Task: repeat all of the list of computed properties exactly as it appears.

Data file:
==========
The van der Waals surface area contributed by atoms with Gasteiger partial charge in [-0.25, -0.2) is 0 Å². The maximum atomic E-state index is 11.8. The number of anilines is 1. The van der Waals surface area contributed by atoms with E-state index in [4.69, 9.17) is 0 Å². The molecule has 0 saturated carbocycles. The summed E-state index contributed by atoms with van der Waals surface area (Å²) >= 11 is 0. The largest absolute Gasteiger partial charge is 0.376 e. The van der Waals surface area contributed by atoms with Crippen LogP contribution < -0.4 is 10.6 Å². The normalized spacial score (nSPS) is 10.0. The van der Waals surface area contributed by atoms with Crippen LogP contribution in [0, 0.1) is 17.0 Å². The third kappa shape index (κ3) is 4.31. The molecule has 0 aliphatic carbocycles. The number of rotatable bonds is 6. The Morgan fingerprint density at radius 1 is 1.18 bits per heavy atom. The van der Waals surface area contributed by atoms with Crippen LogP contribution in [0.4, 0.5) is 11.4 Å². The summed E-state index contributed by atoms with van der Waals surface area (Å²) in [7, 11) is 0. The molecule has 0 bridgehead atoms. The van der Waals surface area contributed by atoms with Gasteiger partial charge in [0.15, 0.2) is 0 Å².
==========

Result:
The van der Waals surface area contributed by atoms with Gasteiger partial charge in [-0.25, -0.2) is 0 Å². The maximum atomic E-state index is 11.8. The number of anilines is 1. The van der Waals surface area contributed by atoms with E-state index in [4.69, 9.17) is 0 Å². The molecule has 0 saturated carbocycles. The summed E-state index contributed by atoms with van der Waals surface area (Å²) >= 11 is 0. The largest absolute Gasteiger partial charge is 0.376 e. The van der Waals surface area contributed by atoms with Crippen LogP contribution < -0.4 is 10.6 Å². The normalized spacial score (nSPS) is 10.0. The van der Waals surface area contributed by atoms with Crippen LogP contribution in [0, 0.1) is 17.0 Å². The third kappa shape index (κ3) is 4.31. The molecule has 0 aliphatic carbocycles. The number of rotatable bonds is 6. The Morgan fingerprint density at radius 1 is 1.18 bits per heavy atom. The van der Waals surface area contributed by atoms with Crippen LogP contribution in [0.4, 0.5) is 11.4 Å². The summed E-state index contributed by atoms with van der Waals surface area (Å²) in [7, 11) is 0. The molecule has 0 bridgehead atoms. The van der Waals surface area contributed by atoms with Gasteiger partial charge in [0.15, 0.2) is 0 Å².